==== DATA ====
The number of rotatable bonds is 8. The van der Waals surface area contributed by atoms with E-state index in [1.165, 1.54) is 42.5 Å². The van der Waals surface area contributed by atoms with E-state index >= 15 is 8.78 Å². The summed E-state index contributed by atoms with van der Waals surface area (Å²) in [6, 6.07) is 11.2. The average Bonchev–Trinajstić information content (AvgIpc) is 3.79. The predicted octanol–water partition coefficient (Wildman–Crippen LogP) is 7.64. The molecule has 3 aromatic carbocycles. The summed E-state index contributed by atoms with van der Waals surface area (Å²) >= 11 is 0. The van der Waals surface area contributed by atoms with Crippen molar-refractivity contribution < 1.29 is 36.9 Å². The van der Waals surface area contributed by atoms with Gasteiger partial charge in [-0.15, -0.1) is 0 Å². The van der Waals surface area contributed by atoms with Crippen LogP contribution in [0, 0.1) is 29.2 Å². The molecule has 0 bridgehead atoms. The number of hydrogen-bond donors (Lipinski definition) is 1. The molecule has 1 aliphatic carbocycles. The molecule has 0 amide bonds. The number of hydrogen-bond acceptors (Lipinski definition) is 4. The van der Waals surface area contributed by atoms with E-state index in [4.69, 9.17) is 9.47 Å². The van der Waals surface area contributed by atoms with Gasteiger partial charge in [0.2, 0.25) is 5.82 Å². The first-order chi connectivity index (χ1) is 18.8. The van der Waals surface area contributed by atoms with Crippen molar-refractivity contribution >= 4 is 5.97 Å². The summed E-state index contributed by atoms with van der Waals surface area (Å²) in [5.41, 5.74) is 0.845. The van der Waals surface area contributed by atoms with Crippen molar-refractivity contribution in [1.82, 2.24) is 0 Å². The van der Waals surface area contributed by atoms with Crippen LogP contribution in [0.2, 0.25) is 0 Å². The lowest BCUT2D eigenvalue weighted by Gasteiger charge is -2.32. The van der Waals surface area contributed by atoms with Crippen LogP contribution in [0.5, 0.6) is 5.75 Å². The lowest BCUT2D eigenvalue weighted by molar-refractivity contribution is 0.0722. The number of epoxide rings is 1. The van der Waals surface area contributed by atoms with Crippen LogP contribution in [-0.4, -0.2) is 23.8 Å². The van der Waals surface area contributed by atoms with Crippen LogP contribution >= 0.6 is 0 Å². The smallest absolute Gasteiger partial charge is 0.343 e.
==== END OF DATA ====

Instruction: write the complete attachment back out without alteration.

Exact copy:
The number of rotatable bonds is 8. The van der Waals surface area contributed by atoms with E-state index in [1.165, 1.54) is 42.5 Å². The van der Waals surface area contributed by atoms with E-state index >= 15 is 8.78 Å². The summed E-state index contributed by atoms with van der Waals surface area (Å²) in [6, 6.07) is 11.2. The average Bonchev–Trinajstić information content (AvgIpc) is 3.79. The predicted octanol–water partition coefficient (Wildman–Crippen LogP) is 7.64. The molecule has 3 aromatic carbocycles. The summed E-state index contributed by atoms with van der Waals surface area (Å²) >= 11 is 0. The van der Waals surface area contributed by atoms with Crippen molar-refractivity contribution < 1.29 is 36.9 Å². The van der Waals surface area contributed by atoms with Gasteiger partial charge in [-0.15, -0.1) is 0 Å². The van der Waals surface area contributed by atoms with Crippen LogP contribution in [0, 0.1) is 29.2 Å². The molecule has 0 bridgehead atoms. The number of hydrogen-bond donors (Lipinski definition) is 1. The molecule has 1 aliphatic carbocycles. The molecule has 0 amide bonds. The number of hydrogen-bond acceptors (Lipinski definition) is 4. The van der Waals surface area contributed by atoms with E-state index in [4.69, 9.17) is 9.47 Å². The van der Waals surface area contributed by atoms with Gasteiger partial charge in [0.2, 0.25) is 5.82 Å². The first-order chi connectivity index (χ1) is 18.8. The van der Waals surface area contributed by atoms with Crippen molar-refractivity contribution >= 4 is 5.97 Å². The summed E-state index contributed by atoms with van der Waals surface area (Å²) in [5.41, 5.74) is 0.845. The van der Waals surface area contributed by atoms with Crippen molar-refractivity contribution in [1.82, 2.24) is 0 Å². The van der Waals surface area contributed by atoms with Crippen LogP contribution in [0.2, 0.25) is 0 Å². The lowest BCUT2D eigenvalue weighted by Gasteiger charge is -2.32. The van der Waals surface area contributed by atoms with Crippen LogP contribution in [0.5, 0.6) is 5.75 Å². The lowest BCUT2D eigenvalue weighted by molar-refractivity contribution is 0.0722. The number of epoxide rings is 1. The van der Waals surface area contributed by atoms with Crippen LogP contribution in [-0.4, -0.2) is 23.8 Å². The van der Waals surface area contributed by atoms with Crippen LogP contribution >= 0.6 is 0 Å². The smallest absolute Gasteiger partial charge is 0.343 e.